3 Big Warning Signs Singaporeans are Suffering from Lifestyle Inflation
That guy who won $1 million in the lottery and immediately bought a Ferrari might be a victim of lifestyle inflation, the phenomenon that makes one’s spending rise whenever one’s income increases.
But so is that regular Joe who works in an office. Over the years, as his salary creeps upwards, his Toyota gets replaced by an Audi and he stops patronising the neighbourhood swimming complex, having upgraded to a fancy gym in the CBD.
Ingvar Kamprad, the billionaire founder of IKEA, reportedly flies economy, takes the bus and even eats Swedish meatballs at the IKEA café. People tend to be amazed at how insanely thrifty he is. But when you think about it, those are things regular people do, not scrooges. The only thing Ingvar Kamprad has done is not to take a vow of acesticism but simply to be impervious to lifestyle inflation.
While it’s true that Singaporeans are facing increasing pressure from inflation and rising prices, a significant subset of the population, particularly ambitious young professionals, tends to fall into the trap of lifestyle inflation. Here are three warning signs that it’s happening to you.
1. Your old friends spend less than you
One sure sign you’re suffering from lifestyle inflation is that as time passes, you start spending more and more than the people you started out knowing.
While you might be sipping cocktails with Theodore instead of drinking kopi with Ah Tiong these days, the latter holds the key to how much your consumption patterns have evolved.
Look at the friends you were hanging out with back at school, and compare your lives right now. While both of you might have grown up in HDB flats and spent your days fishing at East Coast Park, chances are your lives are very different now.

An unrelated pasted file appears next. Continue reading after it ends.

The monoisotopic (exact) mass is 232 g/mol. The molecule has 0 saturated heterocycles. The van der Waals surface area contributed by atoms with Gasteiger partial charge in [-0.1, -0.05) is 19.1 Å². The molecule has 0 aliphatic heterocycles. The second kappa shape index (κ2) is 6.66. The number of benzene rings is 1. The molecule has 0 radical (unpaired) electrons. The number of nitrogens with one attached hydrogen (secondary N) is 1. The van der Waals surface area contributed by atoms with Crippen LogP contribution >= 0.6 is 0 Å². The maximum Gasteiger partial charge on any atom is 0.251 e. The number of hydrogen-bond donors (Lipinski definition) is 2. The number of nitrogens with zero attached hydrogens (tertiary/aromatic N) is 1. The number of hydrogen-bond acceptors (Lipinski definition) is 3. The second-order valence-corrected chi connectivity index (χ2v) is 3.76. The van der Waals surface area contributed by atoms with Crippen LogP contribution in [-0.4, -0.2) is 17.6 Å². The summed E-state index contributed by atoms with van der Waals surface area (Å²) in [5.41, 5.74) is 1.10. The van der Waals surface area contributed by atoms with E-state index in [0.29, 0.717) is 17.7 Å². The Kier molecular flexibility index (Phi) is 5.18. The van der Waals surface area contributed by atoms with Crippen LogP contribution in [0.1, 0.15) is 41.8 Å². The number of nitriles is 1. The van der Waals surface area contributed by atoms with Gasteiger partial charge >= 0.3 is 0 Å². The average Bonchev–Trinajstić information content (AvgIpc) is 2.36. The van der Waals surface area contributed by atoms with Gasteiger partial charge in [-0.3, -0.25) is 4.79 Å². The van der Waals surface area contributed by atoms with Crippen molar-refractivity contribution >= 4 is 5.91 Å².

You might be earning more than your friends, but if your lifestyle and spending make you look like Paris Hilton next to them, you’ve probably inflated your lifestyle quite a bit.
2. Your lifestyle changes each time you get a raise
In the world of the financially prudent, where dragons and unicorns also exist, getting a raise would mean having more money to channel into savings and investments.
However, in the real world, most of us are liable to undergo at least some lifestyle changes when our income rises.
If you find yourself making little changes to your lifestyle each time you get your bonus or yearly increment, you’re most definitely guilty of lifestyle inflation.
That’s not to say adjusting your lifestyle is always a bad thing. If you didn’t have enough money to eat healthily before, we don’t blame you, since the cheapest food in Singapore tends to be unhealthy. In such a situation, using your newfound cash to eat something fresh and not dripping in MSG every now and then might be a good idea.
But thinking of every increase in income as a “reward” at your disposal makes lifestyle inflation a very real danger.
When you were a fresh grad, you might have kept fit by doing laps at the local swimming complex. But if you find yourself contemplating a $150 a month gym membership now that you “can afford it”, you might want to think twice before inflating your lifestyle.
3. You’re always upgrading
If you think of everything you own as something that needs to be improved in time to come, you’re a classic example of a serial lifestyle inflator. The whole idea of avoiding lifestyle inflation is knowing that what you have is enough for you, no matter how high your income might become.
A typical example of the upgrader is the guy who ditches his Toyota and buys a BMW and then later a Porsche to show he has “made it” in life.
But you don’t have to be spending hundreds of thousands of dollars on a fancy car to be a victim of lifestyle inflation.
One way to determine if you might fall prey to lifestyle inflation is to look around at everything you own, and see if you can identify at least three items you intend to upgrade when you have the money.
If you intend to one day upgrade your Braun Buffel wallet to one from Prada or get your haircuts at a high end salon instead of the neighbourhood hairdresser, it might be time to upgrade your mindset to one that’s more sustainable instead.
Have you exhibited any of the signs that might suggest you’re a lifestyle inflator? Let us know in the comments!